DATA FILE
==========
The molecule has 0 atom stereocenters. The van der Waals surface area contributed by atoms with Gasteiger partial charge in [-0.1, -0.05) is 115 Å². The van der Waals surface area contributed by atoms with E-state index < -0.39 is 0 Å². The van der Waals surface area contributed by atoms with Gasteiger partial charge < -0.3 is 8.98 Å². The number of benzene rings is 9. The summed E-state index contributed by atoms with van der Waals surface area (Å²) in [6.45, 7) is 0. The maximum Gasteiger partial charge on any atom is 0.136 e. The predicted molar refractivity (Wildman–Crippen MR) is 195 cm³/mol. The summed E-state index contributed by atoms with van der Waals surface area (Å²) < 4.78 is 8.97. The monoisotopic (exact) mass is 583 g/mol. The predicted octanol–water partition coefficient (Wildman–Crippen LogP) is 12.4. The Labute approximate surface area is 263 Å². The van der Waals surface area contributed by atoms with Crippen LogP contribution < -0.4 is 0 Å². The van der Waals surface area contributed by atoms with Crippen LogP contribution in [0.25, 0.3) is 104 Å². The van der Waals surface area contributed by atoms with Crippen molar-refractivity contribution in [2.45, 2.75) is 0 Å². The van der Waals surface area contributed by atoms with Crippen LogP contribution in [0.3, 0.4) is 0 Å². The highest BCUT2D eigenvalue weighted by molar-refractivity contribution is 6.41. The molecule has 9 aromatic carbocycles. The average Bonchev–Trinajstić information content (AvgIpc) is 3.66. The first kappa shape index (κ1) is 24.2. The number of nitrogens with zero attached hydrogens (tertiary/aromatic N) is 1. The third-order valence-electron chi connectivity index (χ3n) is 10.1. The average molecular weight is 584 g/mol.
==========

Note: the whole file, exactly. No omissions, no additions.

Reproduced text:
The molecule has 0 atom stereocenters. The van der Waals surface area contributed by atoms with Gasteiger partial charge in [-0.1, -0.05) is 115 Å². The van der Waals surface area contributed by atoms with E-state index < -0.39 is 0 Å². The van der Waals surface area contributed by atoms with Gasteiger partial charge < -0.3 is 8.98 Å². The number of benzene rings is 9. The summed E-state index contributed by atoms with van der Waals surface area (Å²) in [6.45, 7) is 0. The maximum Gasteiger partial charge on any atom is 0.136 e. The predicted molar refractivity (Wildman–Crippen MR) is 195 cm³/mol. The summed E-state index contributed by atoms with van der Waals surface area (Å²) < 4.78 is 8.97. The monoisotopic (exact) mass is 583 g/mol. The predicted octanol–water partition coefficient (Wildman–Crippen LogP) is 12.4. The Labute approximate surface area is 263 Å². The van der Waals surface area contributed by atoms with Crippen LogP contribution < -0.4 is 0 Å². The van der Waals surface area contributed by atoms with Crippen LogP contribution in [0.25, 0.3) is 104 Å². The van der Waals surface area contributed by atoms with Crippen molar-refractivity contribution in [2.45, 2.75) is 0 Å². The van der Waals surface area contributed by atoms with Crippen LogP contribution in [0.3, 0.4) is 0 Å². The highest BCUT2D eigenvalue weighted by molar-refractivity contribution is 6.41. The molecule has 9 aromatic carbocycles. The average Bonchev–Trinajstić information content (AvgIpc) is 3.66. The first kappa shape index (κ1) is 24.2. The number of nitrogens with zero attached hydrogens (tertiary/aromatic N) is 1. The third-order valence-electron chi connectivity index (χ3n) is 10.1. The average molecular weight is 584 g/mol.